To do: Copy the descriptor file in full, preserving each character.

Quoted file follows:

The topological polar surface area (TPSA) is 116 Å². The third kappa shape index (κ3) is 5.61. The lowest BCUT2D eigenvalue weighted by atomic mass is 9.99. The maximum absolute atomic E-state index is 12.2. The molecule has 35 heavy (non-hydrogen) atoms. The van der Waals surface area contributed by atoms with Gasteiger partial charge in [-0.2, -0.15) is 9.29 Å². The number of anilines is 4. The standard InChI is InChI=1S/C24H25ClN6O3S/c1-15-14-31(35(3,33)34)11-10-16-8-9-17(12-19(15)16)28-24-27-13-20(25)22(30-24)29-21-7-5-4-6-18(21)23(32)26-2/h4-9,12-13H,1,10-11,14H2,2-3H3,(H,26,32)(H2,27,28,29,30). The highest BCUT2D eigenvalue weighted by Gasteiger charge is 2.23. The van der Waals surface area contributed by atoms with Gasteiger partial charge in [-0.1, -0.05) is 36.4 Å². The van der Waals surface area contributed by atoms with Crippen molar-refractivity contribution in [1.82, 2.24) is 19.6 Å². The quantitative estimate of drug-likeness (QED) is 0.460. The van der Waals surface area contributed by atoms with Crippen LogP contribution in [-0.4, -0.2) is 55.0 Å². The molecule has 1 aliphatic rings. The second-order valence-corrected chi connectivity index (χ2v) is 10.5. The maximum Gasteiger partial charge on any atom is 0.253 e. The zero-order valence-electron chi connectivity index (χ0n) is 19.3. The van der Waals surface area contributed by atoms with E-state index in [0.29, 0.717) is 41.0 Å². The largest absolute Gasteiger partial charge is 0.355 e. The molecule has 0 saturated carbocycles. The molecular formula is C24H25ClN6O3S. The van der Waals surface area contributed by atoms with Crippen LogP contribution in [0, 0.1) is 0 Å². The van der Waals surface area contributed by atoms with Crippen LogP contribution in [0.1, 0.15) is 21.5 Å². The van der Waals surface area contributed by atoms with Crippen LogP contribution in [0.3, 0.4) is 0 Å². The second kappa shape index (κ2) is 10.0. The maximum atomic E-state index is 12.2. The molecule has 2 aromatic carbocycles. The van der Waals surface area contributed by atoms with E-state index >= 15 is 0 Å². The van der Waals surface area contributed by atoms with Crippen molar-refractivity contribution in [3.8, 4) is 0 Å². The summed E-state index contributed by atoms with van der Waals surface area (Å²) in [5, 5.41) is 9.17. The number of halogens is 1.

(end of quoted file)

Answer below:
The topological polar surface area (TPSA) is 116 Å². The third kappa shape index (κ3) is 5.61. The lowest BCUT2D eigenvalue weighted by atomic mass is 9.99. The maximum absolute atomic E-state index is 12.2. The molecule has 35 heavy (non-hydrogen) atoms. The van der Waals surface area contributed by atoms with Gasteiger partial charge in [-0.2, -0.15) is 9.29 Å². The number of anilines is 4. The standard InChI is InChI=1S/C24H25ClN6O3S/c1-15-14-31(35(3,33)34)11-10-16-8-9-17(12-19(15)16)28-24-27-13-20(25)22(30-24)29-21-7-5-4-6-18(21)23(32)26-2/h4-9,12-13H,1,10-11,14H2,2-3H3,(H,26,32)(H2,27,28,29,30). The highest BCUT2D eigenvalue weighted by Gasteiger charge is 2.23. The van der Waals surface area contributed by atoms with Gasteiger partial charge in [-0.1, -0.05) is 36.4 Å². The van der Waals surface area contributed by atoms with Crippen molar-refractivity contribution in [1.82, 2.24) is 19.6 Å². The quantitative estimate of drug-likeness (QED) is 0.460. The van der Waals surface area contributed by atoms with Crippen LogP contribution in [-0.4, -0.2) is 55.0 Å². The molecule has 1 aliphatic rings. The second-order valence-corrected chi connectivity index (χ2v) is 10.5. The maximum Gasteiger partial charge on any atom is 0.253 e. The zero-order valence-electron chi connectivity index (χ0n) is 19.3. The van der Waals surface area contributed by atoms with E-state index in [0.29, 0.717) is 41.0 Å². The largest absolute Gasteiger partial charge is 0.355 e. The molecule has 0 saturated carbocycles. The molecular formula is C24H25ClN6O3S. The van der Waals surface area contributed by atoms with Crippen LogP contribution in [0, 0.1) is 0 Å². The van der Waals surface area contributed by atoms with Crippen LogP contribution in [0.1, 0.15) is 21.5 Å². The van der Waals surface area contributed by atoms with Crippen LogP contribution in [0.3, 0.4) is 0 Å². The second kappa shape index (κ2) is 10.0. The maximum atomic E-state index is 12.2. The molecule has 2 aromatic carbocycles. The van der Waals surface area contributed by atoms with E-state index >= 15 is 0 Å². The van der Waals surface area contributed by atoms with Crippen molar-refractivity contribution in [3.8, 4) is 0 Å². The summed E-state index contributed by atoms with van der Waals surface area (Å²) in [5, 5.41) is 9.17. The number of halogens is 1.